The 100 Day Project (The Last 50)

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I am more than a bit behind on following up with my 100 Day Project, since it ended in July, but let’s pretend that’s not so far in the past. After finishing my first 50 days of animals, I needed a bit of a change. At first I thought I would do 50 more birds, since a painting filled with birds has been an image stuck in my head for a while now. I thought, I’ll paint 50 birds that I see in my yard (nope, even though we do have a ton of birds that visit in the summer), then maybe 50 birds in Saskatchewan (nope). I finally decided on 50 things that I could find in my yard, and this was fun because it was Spring when I started and things in our yard were constantly changing and growing and all the wildlife was coming back out (and yes, we do have a resident backyard squirrel and many wild jackrabbits that scoot around the neighborhood). Each day I would go on a bit of a hunt for what to include – at first this was easy with loads to choose from, and sometimes I would take a cutting of a plant to paint, and sometimes I would take a photo and work from that. My husband surprised me one day with a photo of that robin’s nest with the brilliant blue eggs that had been secretly built in the back corner of our little pergola. After the rain the mushrooms came out, the stawberries appeared, and plants flowered at different times. Near the end though, I really had to get creative, which is why that tiny little gnome (the only not-found-in-nature item) was my last addition.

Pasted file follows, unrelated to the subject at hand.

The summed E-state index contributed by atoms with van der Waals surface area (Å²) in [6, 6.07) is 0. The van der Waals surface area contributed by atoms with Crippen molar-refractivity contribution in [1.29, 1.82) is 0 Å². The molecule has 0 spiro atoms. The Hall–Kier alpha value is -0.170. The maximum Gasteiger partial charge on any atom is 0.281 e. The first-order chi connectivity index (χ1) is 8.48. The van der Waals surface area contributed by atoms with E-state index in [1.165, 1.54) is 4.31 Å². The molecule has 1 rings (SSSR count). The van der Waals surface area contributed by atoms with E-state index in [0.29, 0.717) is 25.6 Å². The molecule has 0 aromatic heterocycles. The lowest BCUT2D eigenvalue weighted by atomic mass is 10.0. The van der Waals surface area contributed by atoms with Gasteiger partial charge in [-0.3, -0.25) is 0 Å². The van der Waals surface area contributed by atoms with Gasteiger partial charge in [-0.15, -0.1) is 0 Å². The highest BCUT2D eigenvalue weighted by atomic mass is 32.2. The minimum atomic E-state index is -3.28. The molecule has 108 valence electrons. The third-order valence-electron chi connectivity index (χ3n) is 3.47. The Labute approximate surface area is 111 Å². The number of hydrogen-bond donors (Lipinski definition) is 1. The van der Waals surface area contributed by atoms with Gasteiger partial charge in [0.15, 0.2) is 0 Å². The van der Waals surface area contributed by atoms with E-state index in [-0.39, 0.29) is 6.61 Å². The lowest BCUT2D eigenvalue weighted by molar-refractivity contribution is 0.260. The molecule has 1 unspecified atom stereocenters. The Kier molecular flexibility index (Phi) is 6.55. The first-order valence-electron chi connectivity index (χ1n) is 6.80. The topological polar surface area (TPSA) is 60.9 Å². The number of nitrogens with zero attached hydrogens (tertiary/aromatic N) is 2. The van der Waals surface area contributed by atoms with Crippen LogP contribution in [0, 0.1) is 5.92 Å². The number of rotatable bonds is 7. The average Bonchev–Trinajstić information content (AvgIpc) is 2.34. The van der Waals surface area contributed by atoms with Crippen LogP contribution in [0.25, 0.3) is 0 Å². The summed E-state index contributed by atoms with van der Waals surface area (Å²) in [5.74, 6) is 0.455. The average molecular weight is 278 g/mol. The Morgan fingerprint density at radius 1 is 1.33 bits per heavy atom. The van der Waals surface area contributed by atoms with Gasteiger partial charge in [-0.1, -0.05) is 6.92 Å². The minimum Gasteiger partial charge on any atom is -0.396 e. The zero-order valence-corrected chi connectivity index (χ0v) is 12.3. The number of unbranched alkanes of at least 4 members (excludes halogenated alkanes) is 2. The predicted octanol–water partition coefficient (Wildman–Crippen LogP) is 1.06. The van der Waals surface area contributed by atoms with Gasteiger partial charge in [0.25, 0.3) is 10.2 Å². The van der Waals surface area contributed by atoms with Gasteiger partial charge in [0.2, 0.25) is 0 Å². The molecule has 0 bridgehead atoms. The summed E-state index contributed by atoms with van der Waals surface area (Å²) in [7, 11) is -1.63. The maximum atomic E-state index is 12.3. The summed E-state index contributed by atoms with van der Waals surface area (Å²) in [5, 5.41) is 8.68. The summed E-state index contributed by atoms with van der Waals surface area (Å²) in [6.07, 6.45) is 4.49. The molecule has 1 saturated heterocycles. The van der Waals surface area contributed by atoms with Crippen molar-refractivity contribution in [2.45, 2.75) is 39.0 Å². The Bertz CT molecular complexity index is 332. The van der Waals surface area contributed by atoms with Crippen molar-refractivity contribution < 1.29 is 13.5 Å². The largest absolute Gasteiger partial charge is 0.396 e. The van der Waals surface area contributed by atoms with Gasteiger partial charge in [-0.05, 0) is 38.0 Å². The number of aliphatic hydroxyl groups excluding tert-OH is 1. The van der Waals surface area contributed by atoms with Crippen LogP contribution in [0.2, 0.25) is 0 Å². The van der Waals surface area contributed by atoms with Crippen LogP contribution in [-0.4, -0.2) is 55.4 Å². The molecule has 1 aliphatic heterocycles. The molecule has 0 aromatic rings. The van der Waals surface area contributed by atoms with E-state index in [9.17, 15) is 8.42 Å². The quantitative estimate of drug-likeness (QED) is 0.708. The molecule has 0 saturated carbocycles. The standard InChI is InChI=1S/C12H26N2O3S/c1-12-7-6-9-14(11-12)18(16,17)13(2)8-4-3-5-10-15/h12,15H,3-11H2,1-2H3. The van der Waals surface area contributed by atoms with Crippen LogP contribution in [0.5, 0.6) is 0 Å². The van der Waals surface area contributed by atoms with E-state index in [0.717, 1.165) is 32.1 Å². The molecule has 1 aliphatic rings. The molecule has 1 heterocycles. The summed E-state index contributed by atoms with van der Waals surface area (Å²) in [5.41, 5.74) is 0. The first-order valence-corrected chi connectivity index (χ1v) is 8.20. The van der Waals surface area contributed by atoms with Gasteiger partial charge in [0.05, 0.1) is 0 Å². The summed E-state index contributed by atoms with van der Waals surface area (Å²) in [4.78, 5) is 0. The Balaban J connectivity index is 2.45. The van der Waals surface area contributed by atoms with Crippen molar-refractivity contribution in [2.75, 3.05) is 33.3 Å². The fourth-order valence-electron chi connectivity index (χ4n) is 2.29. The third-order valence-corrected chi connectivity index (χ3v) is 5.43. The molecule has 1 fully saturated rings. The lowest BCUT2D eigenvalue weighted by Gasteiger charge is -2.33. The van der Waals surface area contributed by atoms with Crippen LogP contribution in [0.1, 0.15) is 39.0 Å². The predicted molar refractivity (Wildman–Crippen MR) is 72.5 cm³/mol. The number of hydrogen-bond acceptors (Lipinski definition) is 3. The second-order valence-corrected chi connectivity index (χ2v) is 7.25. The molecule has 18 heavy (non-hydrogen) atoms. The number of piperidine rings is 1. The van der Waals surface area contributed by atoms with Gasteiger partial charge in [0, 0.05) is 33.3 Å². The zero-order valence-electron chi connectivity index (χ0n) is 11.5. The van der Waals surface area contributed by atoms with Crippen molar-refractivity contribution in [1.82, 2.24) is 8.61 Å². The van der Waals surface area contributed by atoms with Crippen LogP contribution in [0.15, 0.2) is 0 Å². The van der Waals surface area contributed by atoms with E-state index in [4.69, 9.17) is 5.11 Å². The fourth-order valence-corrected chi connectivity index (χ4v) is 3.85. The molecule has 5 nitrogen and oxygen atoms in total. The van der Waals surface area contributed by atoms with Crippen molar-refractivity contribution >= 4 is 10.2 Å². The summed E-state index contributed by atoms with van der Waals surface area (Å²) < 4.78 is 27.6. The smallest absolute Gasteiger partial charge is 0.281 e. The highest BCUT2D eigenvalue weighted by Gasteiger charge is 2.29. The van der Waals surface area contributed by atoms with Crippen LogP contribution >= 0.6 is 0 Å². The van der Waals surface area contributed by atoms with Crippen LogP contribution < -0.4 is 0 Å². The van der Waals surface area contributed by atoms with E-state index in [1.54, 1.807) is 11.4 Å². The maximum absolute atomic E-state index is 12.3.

Maybe this is obvious already, but I did not plan out in advance where to place each drawing – I just started with the blue jay and filled in spaces from there. Had I done the drawings individually and had the ability to digitally move them around or change their sizes later, I might have changed up a few things, but in the end it’s part of the charm for me.